There is no question the business model of traditional media companies has been disrupted over the past 10 years. Companies that aren’t experimenting with new, unique premium content experiences risk, at best, being left behind their competitors and, at worse, failing. Diversification is key to building a sustainable business model. But survival is not enough. So, here are three things for media companies to consider as they try not only to survive but to disrupt.
1. Embrace the change
The ad supported business model will never again be the sole salvation of the media business. Digital advertising has become dominated by Google and Facebook. These two tech giants pull in over 60% of all digital advertising spend and over 85% of all new digital advertising revenues. Those are 2019 statistics, so their slice of the pie is undoubtedly even larger today.
Innovative media companies are diversifying and building new revenue streams. They have shifted to creating premium content experiences that drive customer revenue through subscriptions and memberships. Media companies are also leveraging events and ecommerce as a new way of engaging their audience and to increasing revenue streams. With the death of the cookie they have no choice.
Fortune Media is a good example of this new product mindset. Historically, Fortune’s primary consumer product was their magazine. They’ve moved to digital subscriptions and diversified interactive content to grow subscriber revenue such as Fortune Connect, introduced in 2020. Fortune Connect is a combination of self-guided learning, best-in-class journalism and weekly networking events for business leaders. It’s an example of using data to discern customer preferences and create a new and different type of brand experience.
2. New players = new competitors for eyeballs and loyalty
There is a no-holds-barred competition going on for the attention and loyalty of digital customers. There are new and disruptive channels emerging competing for hearts and minds from companies creating unique and interactive experiences to drive subscriptions and brand value.
Take Peloton. They certainly don’t fit the traditional definition of a media company. But don’t let the bike fool you. Their business is subscription-based fitness content, which includes spinning, yoga, bootcamps, and meditation. They spent a reported $103 million on content development in 2019 designed to bind their customers to their platform.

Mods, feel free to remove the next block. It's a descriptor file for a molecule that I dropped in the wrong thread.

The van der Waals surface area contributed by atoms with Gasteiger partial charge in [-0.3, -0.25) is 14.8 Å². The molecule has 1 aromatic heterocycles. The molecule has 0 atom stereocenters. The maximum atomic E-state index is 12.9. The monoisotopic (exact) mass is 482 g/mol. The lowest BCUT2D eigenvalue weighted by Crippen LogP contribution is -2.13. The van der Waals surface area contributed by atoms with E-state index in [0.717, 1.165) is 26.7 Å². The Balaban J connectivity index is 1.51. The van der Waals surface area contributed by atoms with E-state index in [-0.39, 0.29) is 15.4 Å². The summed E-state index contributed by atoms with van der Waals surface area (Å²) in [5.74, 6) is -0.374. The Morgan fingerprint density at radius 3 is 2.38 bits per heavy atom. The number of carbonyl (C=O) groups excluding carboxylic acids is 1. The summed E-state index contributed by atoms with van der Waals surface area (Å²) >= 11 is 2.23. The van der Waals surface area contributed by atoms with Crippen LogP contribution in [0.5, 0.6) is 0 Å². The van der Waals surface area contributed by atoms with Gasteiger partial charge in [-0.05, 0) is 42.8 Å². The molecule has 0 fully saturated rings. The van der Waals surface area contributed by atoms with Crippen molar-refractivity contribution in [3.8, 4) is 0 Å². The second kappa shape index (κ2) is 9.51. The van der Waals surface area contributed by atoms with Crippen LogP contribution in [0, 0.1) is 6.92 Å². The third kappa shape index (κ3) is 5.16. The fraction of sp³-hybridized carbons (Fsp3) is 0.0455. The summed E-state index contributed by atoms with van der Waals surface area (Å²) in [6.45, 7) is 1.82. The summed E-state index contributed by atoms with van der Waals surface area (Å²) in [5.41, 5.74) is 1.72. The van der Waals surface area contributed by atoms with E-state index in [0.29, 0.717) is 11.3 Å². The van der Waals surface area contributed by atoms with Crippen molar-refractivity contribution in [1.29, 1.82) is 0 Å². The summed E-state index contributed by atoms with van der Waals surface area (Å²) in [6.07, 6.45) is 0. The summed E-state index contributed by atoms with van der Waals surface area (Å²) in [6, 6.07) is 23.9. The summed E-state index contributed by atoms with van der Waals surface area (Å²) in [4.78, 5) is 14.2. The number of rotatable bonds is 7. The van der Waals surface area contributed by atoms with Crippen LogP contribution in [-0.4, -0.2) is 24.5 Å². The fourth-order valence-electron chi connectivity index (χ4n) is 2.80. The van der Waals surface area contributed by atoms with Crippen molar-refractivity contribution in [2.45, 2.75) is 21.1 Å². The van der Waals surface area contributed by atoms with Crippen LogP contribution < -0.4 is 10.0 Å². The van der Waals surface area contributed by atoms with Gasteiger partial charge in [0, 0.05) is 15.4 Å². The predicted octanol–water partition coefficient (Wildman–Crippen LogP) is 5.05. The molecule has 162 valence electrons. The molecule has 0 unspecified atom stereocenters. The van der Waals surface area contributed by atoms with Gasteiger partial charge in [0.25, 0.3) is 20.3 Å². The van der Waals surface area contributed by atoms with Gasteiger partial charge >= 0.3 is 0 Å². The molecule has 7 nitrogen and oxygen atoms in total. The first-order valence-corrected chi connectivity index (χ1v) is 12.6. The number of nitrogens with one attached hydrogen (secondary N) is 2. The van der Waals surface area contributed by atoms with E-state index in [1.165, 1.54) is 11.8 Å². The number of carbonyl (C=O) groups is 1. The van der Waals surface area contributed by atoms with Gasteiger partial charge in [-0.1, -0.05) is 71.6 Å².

It may not matter whether Peloton considers itself a fitness company, a hardware company, or a media company. However, it should matter a great deal to media companies. There are a finite set of eyeballs connected to humans. And they’ve got a dwindling amount of expendable time in their day to consume content.
It is all the more urgent that media companies find ways to deliver value that differentiates and builds loyalty.
3. Be nimble and fail fast
The ethos of many technology companies is to accept failure as a consequence of experimentation. Media companies can even celebrate failure (well, practically) – as long it is a part of the journey to success, of course. Digital media publishers should continually explore new monetization strategies to be competitive, even if some efforts don’t work out. If and when companies fail, it’s critical to do so quickly and understand why so that they can try another approach.
I’m a proponent of “failing smart.” Make a data-driven decision, do your customer research, validate product market fit and understand how your product satisfies a customer need. Identify and remediate issues and unforeseen challenges to drive a successful product. Don’t over-analyze and paralyze. Take calculated risks, listen to your customers and react quickly. Embrace the bold but be smart.
Quibi is a high-profile example of a failure I suspect wasn’t data-driven. On paper, the company seemed to have everything required for success. They had proven executive talent, almost $2 billion in funding, blue-chip media company investors, and A-list creative talent. Yet only 500,000 subscribers had signed up by October of 2020, though it’s reported the company had projected 7,000,000 by that date. Clearly the founders vastly overestimated consumer demand and willingness to pay for premium, short-form content.
To avoid these kinds of mistakes — both market fit and product fit — media companies should invest in product market fit research to validate customer needs, as well as invest in data platforming and cloud architecture to continually improve customer experience and build loyalty through deep learning and truly understanding customer preferences. Media companies can create value and new revenue streams by integrating customer-specific data and insights to power differentiated services.
Take action now
I suspect the definition of a media company in 2025 will be substantially different from the media company of 2021. The disruption by non-traditional media companies has already taken root, forcing traditional media companies to adjust quickly. The pandemic has only accelerated the need for change and innovation. How healthy traditional media companies will be in 2025 depends on actions they take right now.